"Ready to Serve"
ILR's 2013 graduates are "prepared and ready to serve" as public policy discussions erupt around global poverty, international labor standards, worker rights and other issues.
Harry Katz, ILR's Kenneth F. Kahn Dean, told 280 graduates and 2,200 guests at ILR's degree ceremony Sunday in Lynah Rink that he is confident their skills will contribute to the world's increasingly complex debates on work-related policy.
ILR's expanding international curriculum, including the "Labor in the Global Economy" course and more on-site learning and service opportunities, leads at Cornell, Katz said.
Increased numbers of ILR students will learn and serve abroad, the dean said.
" … We are determined to ensure that not just wealthy students, who have the benefit of prior travel experience and resources, are able to take advantage of new international opportunities," Katz said.
Today's students are graduating into unprecedented technological change that is transforming the global economy, he said.
Perhaps the most troubling international issue resulting from this "massive intensification of competition" that took root decades ago and accelerated in recent years, is unsafe working conditions, he said.
In Bangladesh this spring, more than 1,100 apparel workers, mostly women, died when a building collapsed.
"My own family history is tied to the garment industry, as my grandfathers both spent their careers working in so-called sweatshops in New York City after coming to the U.S. as young immigrants."
In 1911, Harry Katz, for whom the dean was named, and Morris Weber were working only a few blocks from the Triangle Shirt-waist Fire where more than 140 garment workers died.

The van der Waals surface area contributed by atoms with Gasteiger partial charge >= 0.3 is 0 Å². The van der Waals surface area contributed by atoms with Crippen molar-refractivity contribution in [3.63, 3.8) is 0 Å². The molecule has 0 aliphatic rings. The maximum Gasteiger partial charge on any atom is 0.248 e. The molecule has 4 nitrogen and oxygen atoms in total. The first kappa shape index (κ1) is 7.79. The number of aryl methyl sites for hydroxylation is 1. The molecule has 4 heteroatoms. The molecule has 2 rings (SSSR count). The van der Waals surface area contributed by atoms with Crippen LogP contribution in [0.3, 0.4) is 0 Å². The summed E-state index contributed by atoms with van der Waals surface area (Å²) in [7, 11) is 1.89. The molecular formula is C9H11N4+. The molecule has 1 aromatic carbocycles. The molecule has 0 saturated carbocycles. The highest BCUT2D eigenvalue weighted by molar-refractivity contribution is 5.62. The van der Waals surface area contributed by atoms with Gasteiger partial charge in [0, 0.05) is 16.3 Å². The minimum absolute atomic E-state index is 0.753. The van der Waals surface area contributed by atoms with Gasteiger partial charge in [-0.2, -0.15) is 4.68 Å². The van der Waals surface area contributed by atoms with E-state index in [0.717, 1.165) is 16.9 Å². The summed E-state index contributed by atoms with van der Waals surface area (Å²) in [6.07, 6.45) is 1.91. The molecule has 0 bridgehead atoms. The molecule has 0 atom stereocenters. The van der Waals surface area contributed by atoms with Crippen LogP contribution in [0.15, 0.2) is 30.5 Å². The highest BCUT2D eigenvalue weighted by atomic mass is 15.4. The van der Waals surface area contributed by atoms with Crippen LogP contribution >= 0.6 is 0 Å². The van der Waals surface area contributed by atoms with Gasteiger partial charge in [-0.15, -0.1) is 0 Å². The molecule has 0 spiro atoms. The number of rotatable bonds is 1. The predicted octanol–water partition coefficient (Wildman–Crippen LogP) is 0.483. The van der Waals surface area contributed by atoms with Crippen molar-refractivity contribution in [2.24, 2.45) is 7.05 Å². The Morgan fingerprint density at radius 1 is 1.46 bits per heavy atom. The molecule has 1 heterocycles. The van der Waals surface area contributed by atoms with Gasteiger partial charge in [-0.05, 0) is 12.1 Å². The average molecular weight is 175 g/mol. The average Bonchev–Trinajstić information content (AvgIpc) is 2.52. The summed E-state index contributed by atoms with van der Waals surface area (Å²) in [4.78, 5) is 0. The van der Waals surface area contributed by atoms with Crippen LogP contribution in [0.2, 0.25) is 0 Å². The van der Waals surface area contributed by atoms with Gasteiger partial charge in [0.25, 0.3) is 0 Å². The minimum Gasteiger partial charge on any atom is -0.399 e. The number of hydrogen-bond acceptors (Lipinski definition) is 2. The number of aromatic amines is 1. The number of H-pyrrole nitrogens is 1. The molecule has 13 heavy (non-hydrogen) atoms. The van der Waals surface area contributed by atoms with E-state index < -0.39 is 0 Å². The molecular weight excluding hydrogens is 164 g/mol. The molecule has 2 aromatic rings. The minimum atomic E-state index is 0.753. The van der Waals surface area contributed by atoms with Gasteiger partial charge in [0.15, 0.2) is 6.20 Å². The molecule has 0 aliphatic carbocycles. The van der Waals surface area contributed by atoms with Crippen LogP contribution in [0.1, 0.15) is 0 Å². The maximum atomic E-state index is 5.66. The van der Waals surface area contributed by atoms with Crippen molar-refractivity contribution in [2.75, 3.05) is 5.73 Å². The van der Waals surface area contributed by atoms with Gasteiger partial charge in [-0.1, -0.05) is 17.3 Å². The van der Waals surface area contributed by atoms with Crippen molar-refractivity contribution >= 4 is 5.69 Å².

Ensuing wage and benefit improvements negotiated by the union that eventually represented garment workers benefitted his grandfathers and their families, Katz said.
But, millions of workers in Asia and elsewhere still toil in barbaric conditions while making poverty wages.
"You know from your ILR studies that it is no simple matter to develop effective strategies that can address global poverty … the fact that competitive pressures can produce a race to the bottom is not a new problem," he said.
" … There are growing efforts to improve international labor standards and worker rights … each of those efforts face severe difficulties and limitations …"
"But, the difficult nature of the problem is no excuse for inaction. I encourage you to find ways to contribute to policy debates and actions that will address this issue."
"Confronting public policy challenges is something that ILRies do," Katz said, citing a call in May from President Barack Obama to Danny Werfel '93.
Werfel accepted the president's invitation to serve as acting commissioner of the Internal Revenue Service, wracked by scandal this year.
"Twenty years ago to this day, Danny Werfel was sitting, like you, at his ILR graduation."
Read Dean Katz's full speech (doc).